The Buddhist temples were the first to be destroyed during the Japanese colonial period in the early 20th century because the Buddhist temples were thought to pose a threat as an arsenal against the Japanese occupying forces. The currently remaining temples were reconstructed after liberation from Japan in 1945. The town of Gwangju located inside the fortress is where martyrdom took place as many Catholics died in protection of their faith during the introduction of Christianity in the 19th century.
    It was also the center of independence movement and patriotic enlightenment campaign in the early 20th century. Namhansanseong was a densely populated town and commercially active, a place for exchange of various values of modern and traditional, Buddhist, Confucian, and Christian, and it offers evidence of being a stage for exchange of important values in the history of the world.

    However, Namhansanseong started to decline due to the intentional damage and reduction of its symbolism inflicted during the Japanese colonial era, also due to subsequent negligence after liberation, and the destruction of towns during the Korean War. Most of the wooden structures within the fortress were damaged during the Japanese colonial era and the Korean War. However, major structures of the Joseon Dynasty era within the fortress grounds, such as the Chimgwejeong Arsenal, Sueojangdae West Commanding Post, Yeonmugwan Pavilion for Command and Military Training and Jisudang Pavilion, are still preserved and protected as designated heritage.

    T-shaped _shrine
    There are also many intangible heritage that are safeguarded and have been handed down from generation to generation such as sacrificial rites at the Cheongryangdang Shaman Shrine and Hyeonjeolsa Shrine. Sanseong soju, the special liquor in the region, Hyojonggaeng hangover soup, and Shamanistic exorcism called the Cheongryangdang Dodanggut attest to the long and unique history that the fortress houses. In addition, Namhansanseong is the only place in Gyeonggi-do where the colony of pine trees originally planted by the residents still exists. It also has an exquisite view of the landscape, which can be enjoyed in the pavilions with stone inscriptions singing the beauty of the landscape.

    Namhansanseong lies only 25km away from the center of Seoul, the capital city during the Joseon Dynasty. The reason why such a huge fortress was constructed near the capital city was to provide all facilities necessary for resistance and defense in case of emergency for the capital city. It was to provide protection for all the people inside the fortress and not just the ruling class in emergencies. Compared with other fortresses in Korea, Namhansanseong had sufficient water resource and an inside basin large enough to accommodate plenty of people, all the necessary facilities including an Emergency Palace, shrine of royal ancestors and an altar for the deities of earth and grain needed in an emergency capital. In this respect, Namhansanseong is unique and different from any other mountain fortresses in Korea or abroad.

    Geographically Namhansanseong is located on a high flat top about 500m above sea level, which is surrounded by towering mountains. This is called the Gorobong type terrain, and also called the Pogoksik type which is topographically most ideal for constructing a fortress. Utilizing the steep slopes as part of the ramparts it was possible to construct walls following the natural curves of the ridges to maximize its defensive capacity. It also enabled good communication with outside and enabled superior transportation for supplies through the 16 auxiliary gates that were not easily exposed to the enemy being located in mountainous terrain.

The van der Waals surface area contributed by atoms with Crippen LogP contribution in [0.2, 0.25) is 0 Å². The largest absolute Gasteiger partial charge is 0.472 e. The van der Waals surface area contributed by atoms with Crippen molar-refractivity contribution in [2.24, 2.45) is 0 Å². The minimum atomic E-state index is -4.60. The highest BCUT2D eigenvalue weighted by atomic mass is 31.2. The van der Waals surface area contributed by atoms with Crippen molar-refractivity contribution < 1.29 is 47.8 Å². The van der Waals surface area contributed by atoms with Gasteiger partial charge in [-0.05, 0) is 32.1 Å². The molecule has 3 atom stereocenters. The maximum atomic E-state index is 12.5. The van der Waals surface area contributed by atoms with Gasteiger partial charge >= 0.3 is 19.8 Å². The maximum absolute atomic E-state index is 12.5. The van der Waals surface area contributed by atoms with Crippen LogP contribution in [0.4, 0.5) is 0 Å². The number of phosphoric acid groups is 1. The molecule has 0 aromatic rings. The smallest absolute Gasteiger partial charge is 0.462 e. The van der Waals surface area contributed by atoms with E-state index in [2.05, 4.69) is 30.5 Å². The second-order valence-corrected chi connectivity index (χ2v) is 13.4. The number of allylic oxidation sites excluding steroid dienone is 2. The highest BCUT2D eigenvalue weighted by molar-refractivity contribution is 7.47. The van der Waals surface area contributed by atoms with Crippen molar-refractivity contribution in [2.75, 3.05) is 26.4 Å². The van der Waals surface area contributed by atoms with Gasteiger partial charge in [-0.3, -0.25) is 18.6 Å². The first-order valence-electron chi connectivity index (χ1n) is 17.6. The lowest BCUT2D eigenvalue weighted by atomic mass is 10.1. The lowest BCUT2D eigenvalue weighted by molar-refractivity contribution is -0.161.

Ancestral _rites
    Namhansanseong offers an advantage for protection thanks to the fortress being located on a flat top with a long natural terrain from east to west, surrounded by Cheongryangsan Mountain to the west, Bulbong Peak to the east and Geomdansan Mountain to the south. Its large Pogoksik flat top provides sufficient space for a good number of troops to stay in emergencies. It also has a natural moat provided by Hangang River to the north, Namhangang River to the east, Tancheon stream to the west and Gyeongancheon stream to the south.

    Namhansanseong has four gates in all four directions: north, south, east and west. The east gate and south gate located on relatively gentle slopes were used as the main traffic route in normal times, whereas the west and north gates located on steep slopes were used as military routes connecting to the Hangang River. Passage from the east gate would lead to the south regions and passing the south gate would lead to the southwestern regions or to the main roads connecting to Seoul.

    The fortress has a '十'-shaped road network in which the north-to-south street meets the east-to-west street in front of the Emergency Palace. This form of '十'-shaped street network still remains in the form of a rotary in front of the palace.

    Cheongryangsan Mountain to the northwest of the fortress is the main guardian mountain of Namhansanseong, and therefore Sueojangdae, the West Commanding Post stands in the northwestern part of the fortress. There is a valley southeast from Cheongryangsan Mountain from which a small stream runs out to the east gate. The east-to-west street connecting the east gate to the town center is the main street which is divided into two branches near the Jisudang Pavilion. The lower east-to-west street runs along a small stream and the upper east-to-west street passes before Yeonmugwan Pavilion for command and military training.
    During Joseon Dynasty, the lower east-to-west street became the main street of the residential area. The upper east-to-west street was the center of the military and administrative district, with Yeonmugwan and the administrative complexes. There are two important public facilities, a market and a park in the open space lying between the upper and lower east-to-west streets. These two streets were connected by several small alleys. Today this area is occupied by a number of commercial facilities such as restaurants and shops.